One issue that all Pomsky owners should be aware of is a high prey drive. Many Pomskies just can’t resist chasing after any small furry creature who happens to be in their line of sight. For this reason, Pomskies should be kept on a leash whenever out in public for their own safety.
Some Pomskies can be a bit stubborn if what you are suggesting they do doesn’t fit with their agenda. Don’t lose hope though. Even the most headstrong and opinionated Pomskies will usually come around to your way of thinking with time, patience, and positive reinforcements.
Pomskies are quite athletic and excel at both digging and jumping, a combination that makes them proficient escape artists. Extra care and precautions should be taken before letting a Pomsky out to play in the yard unsupervised.
A fun Pomsky quirk is that due to their sled dog heritage, many Pomskies simply adore the snow and will happily spend hours tunneling through drifts and kicking up sprays of the wondrous white stuff as they dash around the yard with sheer joy.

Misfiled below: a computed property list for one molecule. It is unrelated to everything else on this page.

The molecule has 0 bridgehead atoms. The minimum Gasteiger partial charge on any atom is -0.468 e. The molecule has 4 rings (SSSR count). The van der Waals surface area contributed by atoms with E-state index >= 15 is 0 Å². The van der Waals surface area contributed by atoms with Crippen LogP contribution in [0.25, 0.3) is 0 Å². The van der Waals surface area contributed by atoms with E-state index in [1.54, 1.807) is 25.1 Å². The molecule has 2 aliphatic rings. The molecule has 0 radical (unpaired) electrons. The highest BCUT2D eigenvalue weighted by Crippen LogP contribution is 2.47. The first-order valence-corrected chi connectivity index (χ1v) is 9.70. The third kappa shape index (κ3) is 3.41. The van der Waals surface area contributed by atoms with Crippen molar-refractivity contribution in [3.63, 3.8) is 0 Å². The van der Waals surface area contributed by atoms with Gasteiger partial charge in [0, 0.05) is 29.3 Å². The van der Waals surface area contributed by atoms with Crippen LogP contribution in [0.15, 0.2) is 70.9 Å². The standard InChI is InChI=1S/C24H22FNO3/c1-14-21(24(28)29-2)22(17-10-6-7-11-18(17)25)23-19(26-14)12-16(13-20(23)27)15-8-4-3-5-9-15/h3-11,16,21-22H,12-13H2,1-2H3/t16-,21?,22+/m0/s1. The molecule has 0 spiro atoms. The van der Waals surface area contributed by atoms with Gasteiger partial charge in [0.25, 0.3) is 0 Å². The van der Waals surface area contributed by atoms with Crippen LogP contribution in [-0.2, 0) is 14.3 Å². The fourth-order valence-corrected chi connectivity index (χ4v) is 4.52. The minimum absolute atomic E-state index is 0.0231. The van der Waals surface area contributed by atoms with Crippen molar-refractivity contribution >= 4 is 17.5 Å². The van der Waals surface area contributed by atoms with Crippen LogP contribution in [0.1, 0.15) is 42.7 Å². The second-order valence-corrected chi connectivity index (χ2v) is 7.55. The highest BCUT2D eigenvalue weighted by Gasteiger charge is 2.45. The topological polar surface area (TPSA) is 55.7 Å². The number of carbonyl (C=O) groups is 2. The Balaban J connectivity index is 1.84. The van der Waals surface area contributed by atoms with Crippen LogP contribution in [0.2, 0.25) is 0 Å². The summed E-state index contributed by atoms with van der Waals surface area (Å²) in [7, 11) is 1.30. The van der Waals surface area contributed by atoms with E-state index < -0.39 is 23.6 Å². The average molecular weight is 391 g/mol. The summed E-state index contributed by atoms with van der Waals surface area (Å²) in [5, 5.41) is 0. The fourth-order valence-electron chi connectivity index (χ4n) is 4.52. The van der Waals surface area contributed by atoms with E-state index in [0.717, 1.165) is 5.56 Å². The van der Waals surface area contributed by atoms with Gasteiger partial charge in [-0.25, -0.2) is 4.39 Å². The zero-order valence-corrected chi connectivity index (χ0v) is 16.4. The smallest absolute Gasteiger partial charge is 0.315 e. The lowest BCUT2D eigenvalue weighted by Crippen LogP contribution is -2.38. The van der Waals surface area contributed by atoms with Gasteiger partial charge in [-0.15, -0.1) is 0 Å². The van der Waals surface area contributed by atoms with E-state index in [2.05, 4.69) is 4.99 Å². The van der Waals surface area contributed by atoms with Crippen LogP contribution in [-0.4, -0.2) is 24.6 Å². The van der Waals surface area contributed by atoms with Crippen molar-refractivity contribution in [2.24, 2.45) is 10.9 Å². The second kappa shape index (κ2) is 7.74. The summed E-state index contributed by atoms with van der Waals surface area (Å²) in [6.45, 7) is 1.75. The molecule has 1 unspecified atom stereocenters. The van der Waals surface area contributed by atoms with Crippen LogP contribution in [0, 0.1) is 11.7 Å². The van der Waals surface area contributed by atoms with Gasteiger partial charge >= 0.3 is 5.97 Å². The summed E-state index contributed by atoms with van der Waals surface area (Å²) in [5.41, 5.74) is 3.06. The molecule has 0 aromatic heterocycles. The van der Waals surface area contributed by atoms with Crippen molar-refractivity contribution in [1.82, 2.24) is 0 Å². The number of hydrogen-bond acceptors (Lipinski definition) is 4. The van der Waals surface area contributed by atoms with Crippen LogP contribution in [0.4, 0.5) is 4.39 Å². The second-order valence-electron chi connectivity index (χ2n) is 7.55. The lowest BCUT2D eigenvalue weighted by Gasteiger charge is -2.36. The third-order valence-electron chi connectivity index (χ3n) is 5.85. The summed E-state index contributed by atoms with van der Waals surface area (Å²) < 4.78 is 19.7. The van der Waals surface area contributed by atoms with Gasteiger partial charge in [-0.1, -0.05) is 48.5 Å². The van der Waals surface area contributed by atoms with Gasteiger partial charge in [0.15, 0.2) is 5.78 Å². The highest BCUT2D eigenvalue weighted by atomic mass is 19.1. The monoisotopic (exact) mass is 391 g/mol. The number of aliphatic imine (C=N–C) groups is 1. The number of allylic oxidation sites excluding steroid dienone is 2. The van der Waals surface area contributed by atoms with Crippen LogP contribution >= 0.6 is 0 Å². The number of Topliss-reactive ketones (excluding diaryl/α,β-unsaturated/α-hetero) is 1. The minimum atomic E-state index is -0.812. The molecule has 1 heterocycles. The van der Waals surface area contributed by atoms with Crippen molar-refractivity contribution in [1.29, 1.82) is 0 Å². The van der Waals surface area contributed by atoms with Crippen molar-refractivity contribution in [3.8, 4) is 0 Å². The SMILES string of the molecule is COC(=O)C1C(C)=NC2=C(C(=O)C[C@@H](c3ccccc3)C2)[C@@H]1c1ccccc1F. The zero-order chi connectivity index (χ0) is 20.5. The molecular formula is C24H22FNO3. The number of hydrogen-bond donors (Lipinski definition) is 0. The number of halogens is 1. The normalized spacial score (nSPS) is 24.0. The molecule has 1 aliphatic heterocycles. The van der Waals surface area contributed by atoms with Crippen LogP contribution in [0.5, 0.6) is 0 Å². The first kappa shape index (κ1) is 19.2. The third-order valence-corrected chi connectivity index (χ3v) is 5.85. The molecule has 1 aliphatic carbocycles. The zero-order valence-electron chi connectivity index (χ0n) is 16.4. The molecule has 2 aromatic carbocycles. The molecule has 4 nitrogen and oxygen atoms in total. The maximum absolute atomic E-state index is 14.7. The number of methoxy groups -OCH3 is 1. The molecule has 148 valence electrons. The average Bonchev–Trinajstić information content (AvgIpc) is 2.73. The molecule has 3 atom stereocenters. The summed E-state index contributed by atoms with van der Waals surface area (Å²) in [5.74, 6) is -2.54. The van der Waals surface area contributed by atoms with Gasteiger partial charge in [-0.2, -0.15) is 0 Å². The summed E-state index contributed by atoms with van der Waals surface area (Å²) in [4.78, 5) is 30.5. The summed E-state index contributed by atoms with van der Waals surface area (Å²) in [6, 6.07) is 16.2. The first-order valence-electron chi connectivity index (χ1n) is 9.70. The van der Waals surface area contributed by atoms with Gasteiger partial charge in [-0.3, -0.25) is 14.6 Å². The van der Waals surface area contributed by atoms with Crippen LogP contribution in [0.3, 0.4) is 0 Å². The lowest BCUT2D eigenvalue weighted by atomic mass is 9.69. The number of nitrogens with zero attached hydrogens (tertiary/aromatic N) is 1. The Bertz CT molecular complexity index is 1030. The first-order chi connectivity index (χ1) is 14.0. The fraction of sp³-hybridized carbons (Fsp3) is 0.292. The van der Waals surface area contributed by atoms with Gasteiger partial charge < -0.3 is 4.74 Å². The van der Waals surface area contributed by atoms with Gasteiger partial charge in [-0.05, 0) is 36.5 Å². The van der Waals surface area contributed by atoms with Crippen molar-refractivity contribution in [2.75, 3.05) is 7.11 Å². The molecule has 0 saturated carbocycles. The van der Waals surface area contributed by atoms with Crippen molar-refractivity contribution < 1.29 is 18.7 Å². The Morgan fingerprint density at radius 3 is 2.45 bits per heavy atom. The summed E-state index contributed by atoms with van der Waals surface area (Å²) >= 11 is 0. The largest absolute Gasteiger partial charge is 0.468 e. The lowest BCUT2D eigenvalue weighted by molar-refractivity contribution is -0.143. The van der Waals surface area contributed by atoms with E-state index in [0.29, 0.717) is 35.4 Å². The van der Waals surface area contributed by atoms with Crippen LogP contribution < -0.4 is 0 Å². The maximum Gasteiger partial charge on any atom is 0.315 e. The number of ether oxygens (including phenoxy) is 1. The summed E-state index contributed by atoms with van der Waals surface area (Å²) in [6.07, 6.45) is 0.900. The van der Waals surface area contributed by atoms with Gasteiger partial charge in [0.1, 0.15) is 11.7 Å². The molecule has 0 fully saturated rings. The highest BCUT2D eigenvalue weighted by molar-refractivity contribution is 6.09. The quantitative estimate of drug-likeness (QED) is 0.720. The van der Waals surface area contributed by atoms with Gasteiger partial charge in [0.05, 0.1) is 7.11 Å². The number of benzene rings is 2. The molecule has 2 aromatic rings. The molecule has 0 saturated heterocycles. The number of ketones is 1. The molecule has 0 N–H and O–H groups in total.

Do Pomskies Howl?
Yes. Howling is a common vocalization among Siberian Huskies, so don’t be too surprised if your Pomsky responds to sirens, music, or long, quiet nights with an eerie, mournful howl.
Howling is one way a dog communicates with other canines to identify himself or indicate his location, but many believe that it is sometimes used to express loneliness as well.
To test this theory, try spending more quality time with your Pomsky and arrange for him to regularly meet some four-legged friends for playtime, and see if the howling episodes cease entirely.
Did you know? A dog’s howl is totally unique to them and can be heard for miles away. Dogs can differentiate who’s who simply by the individual pitches and tones of a howl.
Here’s a super cute Pomsky pup practicing her howl…